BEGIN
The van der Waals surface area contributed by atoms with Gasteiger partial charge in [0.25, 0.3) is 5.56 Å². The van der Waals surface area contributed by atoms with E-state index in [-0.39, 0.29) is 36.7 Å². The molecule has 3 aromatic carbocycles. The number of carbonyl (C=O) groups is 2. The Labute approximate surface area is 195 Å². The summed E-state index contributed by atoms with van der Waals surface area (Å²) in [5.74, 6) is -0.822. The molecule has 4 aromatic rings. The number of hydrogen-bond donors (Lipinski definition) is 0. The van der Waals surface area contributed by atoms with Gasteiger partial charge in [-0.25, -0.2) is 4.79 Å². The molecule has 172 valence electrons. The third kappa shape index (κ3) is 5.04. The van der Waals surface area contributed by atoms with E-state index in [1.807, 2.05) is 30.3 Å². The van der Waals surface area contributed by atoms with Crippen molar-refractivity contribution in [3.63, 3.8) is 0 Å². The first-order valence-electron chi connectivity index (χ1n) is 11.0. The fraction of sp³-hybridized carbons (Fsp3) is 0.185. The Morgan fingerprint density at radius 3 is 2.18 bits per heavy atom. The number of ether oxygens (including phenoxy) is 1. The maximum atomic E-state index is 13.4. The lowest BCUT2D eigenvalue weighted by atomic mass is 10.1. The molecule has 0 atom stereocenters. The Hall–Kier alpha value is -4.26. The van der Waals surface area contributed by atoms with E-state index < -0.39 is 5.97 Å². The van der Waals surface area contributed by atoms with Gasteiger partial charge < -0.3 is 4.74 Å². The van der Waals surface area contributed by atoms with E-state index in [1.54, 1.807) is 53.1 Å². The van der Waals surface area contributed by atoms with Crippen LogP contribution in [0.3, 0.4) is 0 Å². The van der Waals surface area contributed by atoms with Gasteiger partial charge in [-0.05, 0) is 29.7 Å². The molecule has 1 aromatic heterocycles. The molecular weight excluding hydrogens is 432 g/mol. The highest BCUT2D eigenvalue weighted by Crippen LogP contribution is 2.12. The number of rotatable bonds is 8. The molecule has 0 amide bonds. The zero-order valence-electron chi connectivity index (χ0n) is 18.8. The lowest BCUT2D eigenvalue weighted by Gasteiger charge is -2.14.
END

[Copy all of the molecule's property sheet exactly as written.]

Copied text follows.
The van der Waals surface area contributed by atoms with Gasteiger partial charge in [0.25, 0.3) is 5.56 Å². The van der Waals surface area contributed by atoms with E-state index in [-0.39, 0.29) is 36.7 Å². The molecule has 3 aromatic carbocycles. The number of carbonyl (C=O) groups is 2. The Labute approximate surface area is 195 Å². The summed E-state index contributed by atoms with van der Waals surface area (Å²) in [5.74, 6) is -0.822. The molecule has 4 aromatic rings. The number of hydrogen-bond donors (Lipinski definition) is 0. The van der Waals surface area contributed by atoms with Gasteiger partial charge in [-0.25, -0.2) is 4.79 Å². The molecule has 172 valence electrons. The third kappa shape index (κ3) is 5.04. The van der Waals surface area contributed by atoms with E-state index in [1.807, 2.05) is 30.3 Å². The van der Waals surface area contributed by atoms with Crippen molar-refractivity contribution in [3.63, 3.8) is 0 Å². The first-order valence-electron chi connectivity index (χ1n) is 11.0. The fraction of sp³-hybridized carbons (Fsp3) is 0.185. The Morgan fingerprint density at radius 3 is 2.18 bits per heavy atom. The number of ether oxygens (including phenoxy) is 1. The maximum atomic E-state index is 13.4. The lowest BCUT2D eigenvalue weighted by atomic mass is 10.1. The molecule has 0 atom stereocenters. The Hall–Kier alpha value is -4.26. The van der Waals surface area contributed by atoms with E-state index < -0.39 is 5.97 Å². The van der Waals surface area contributed by atoms with Gasteiger partial charge < -0.3 is 4.74 Å². The van der Waals surface area contributed by atoms with E-state index in [1.54, 1.807) is 53.1 Å². The van der Waals surface area contributed by atoms with Crippen LogP contribution in [0.3, 0.4) is 0 Å². The van der Waals surface area contributed by atoms with Gasteiger partial charge in [-0.05, 0) is 29.7 Å². The molecule has 1 aromatic heterocycles. The molecular weight excluding hydrogens is 432 g/mol. The highest BCUT2D eigenvalue weighted by Crippen LogP contribution is 2.12. The number of rotatable bonds is 8. The molecule has 0 amide bonds. The zero-order valence-electron chi connectivity index (χ0n) is 18.8. The lowest BCUT2D eigenvalue weighted by Gasteiger charge is -2.14.